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Arianism derives its name from its ideological founder, Arius from around 320 AD. Denounced as heresy by Orthodox Roman Catholicism at the First Council of Nicaea by its chief opponent Athanasius of Alexandria, all that is now known about this variant Roman Catholic belief is the shadows left us of its opponents as none of Arius' original works have survived into the present.


Responding to a very Platonistic presentation of Jesus Christ (in which our and his real entities are somewhere else like a puppet master) by the sect of the Gnostics, Arius presented a very human Jesus Christ: a Jesus Christ that was human "except as the scriptures declare". This means that Jesus Christ had no existence prior to his conception; a Jesus Christ that was human as we are except in ways that were specifically declared by the Scriptures, such as: "No man taketh [my life] from me, but I lay it down of myself. I have power to lay it down, and I have power to take it again. This commandment have I received of my Father."[1]

This belief of Arianism while rejected by the councils, morphed into a system known as Semi-Arianism. While in classic Arianism, Christ had no existence prior to his conception on Earth, in Semi-Arianism Christ was "the only begotten of the Father" in the eternities past and was then incarnated amongst humanity in the person of Jesus Christ.

Historical Context

Arianism across the Roman Empire

As a variant of the then Roman Catholicism, the Arians asserted that they were the true Catholics and that the Athanasians, Nestorians and Eutychians were the real heretics. While defeated at the council, the belief entered its golden age with the death of Constantine the Great and the ascension of his son Constantius II who adopted Arianism and then ordered that all opponents in both the East and West ought to be exiled (including Pope Liberius).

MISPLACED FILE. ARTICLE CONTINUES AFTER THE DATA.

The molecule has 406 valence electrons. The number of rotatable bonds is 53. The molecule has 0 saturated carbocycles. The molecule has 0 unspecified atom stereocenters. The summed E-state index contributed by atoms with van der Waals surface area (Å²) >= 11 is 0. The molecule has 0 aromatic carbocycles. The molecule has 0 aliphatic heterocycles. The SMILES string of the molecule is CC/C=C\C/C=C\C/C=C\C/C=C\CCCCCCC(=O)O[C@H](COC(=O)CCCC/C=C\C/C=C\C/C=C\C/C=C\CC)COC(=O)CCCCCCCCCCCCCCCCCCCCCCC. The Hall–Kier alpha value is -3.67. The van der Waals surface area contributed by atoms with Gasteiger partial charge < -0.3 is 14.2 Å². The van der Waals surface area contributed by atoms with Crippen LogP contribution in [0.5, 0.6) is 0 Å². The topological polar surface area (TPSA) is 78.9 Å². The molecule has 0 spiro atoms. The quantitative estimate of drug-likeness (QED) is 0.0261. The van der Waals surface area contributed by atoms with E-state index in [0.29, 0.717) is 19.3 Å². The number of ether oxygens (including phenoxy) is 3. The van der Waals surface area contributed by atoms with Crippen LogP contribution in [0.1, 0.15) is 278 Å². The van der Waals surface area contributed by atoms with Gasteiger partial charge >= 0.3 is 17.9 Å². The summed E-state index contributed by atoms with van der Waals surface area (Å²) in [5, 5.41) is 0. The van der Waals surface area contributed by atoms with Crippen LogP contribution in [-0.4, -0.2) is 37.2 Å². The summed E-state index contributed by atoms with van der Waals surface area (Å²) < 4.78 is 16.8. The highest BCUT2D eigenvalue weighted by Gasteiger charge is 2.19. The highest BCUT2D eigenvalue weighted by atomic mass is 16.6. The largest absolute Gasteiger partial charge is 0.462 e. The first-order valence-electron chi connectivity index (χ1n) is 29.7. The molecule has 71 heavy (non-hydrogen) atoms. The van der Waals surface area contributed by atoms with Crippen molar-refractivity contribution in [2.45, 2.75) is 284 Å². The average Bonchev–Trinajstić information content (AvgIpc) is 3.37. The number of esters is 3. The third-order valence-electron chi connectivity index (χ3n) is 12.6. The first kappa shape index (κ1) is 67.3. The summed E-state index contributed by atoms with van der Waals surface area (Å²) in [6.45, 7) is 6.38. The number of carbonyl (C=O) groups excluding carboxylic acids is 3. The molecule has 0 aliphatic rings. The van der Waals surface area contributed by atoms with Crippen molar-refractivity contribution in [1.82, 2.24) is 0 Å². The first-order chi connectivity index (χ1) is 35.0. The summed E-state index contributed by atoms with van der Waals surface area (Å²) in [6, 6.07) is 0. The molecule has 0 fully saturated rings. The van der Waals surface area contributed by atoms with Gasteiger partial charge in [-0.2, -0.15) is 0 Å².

This continued until the next wave of Emperors spread their wings across the empire. Under Julian the Apostate, the next Emperor, all exiled bishops were allowed back, in part to promote infighting among Christians.[2] Arianism's sudden rise dissipated when Valentinian, a trinitarian became Emperor in the West followed a decade later by Theodius, a trinitarian, in the East. Religious uniformity was again restored when another religious council reiterated that Arianism was a heresy (379).

Now faced with new and Arian hostile emperors and never having the numerical support of most bishops, priests or laity to begin with, Arianism died out inside the Empire over the next 150 years, being stimulated by military action.

Arianism amongst the Barbarians

But in a kind of religious accident, Ulfias who codified the Gothic language and translated the Bible into their own language was a priest of Arian persuasion. As such his Bible was given an Arian flavour so that as the tribes accepted Roman Catholicism, they converted to the Arian persuasion of Roman Catholicism.

As the barbarian tribes invaded Rome and caused its fall in 476, these new powers carried Arianism in their wake. These include the Visigoths, Vandals, Burgudians and especially Theoderic the Great and his Ostrogoths. Centuries passed before the trinitarians prevailed in those regions. The 5th Ecumenical Council in 553 ended the last outreaches of Arianism within greater Europe.[3]

Later developments

Arianism died out as an organized force but its ideas were known to theologians. Arianism Unitarianism in Renaissance Europe grew out of the teachings of the Italians Lelio Sozzini, or Socinus (1525-1562), and his nephew Fausto (1539-1604) during the period of the Protestant Reformation. Isaac Newton was an Arian—indeed he modeled himself after Arius—but kept it secret because heresy would cost him his official academic and government appointments.

Unitarian ideas that emerged in England and the U.S. after 1770 have many similarities to Arianism.


  • Barry, William. "Arianism" Catholic Encyclopedia (1905) online
  • Gonzalez, Justo L. A History of Christian Thought: Volume 1: From the Beginnings to the Council of Chalcedon (2nd ed. 1987); excerpt and text search vol 1
  • Williams, Rowan. Arius: Heresy and Tradition (2002) excerpt and text search
  • "Schaff, P. "Arianism" in New Schaff-Herzog Encyclopedia of Religious Knowledge (1911)online


  3. J. Herrin, The Formation of Christendom. (1987)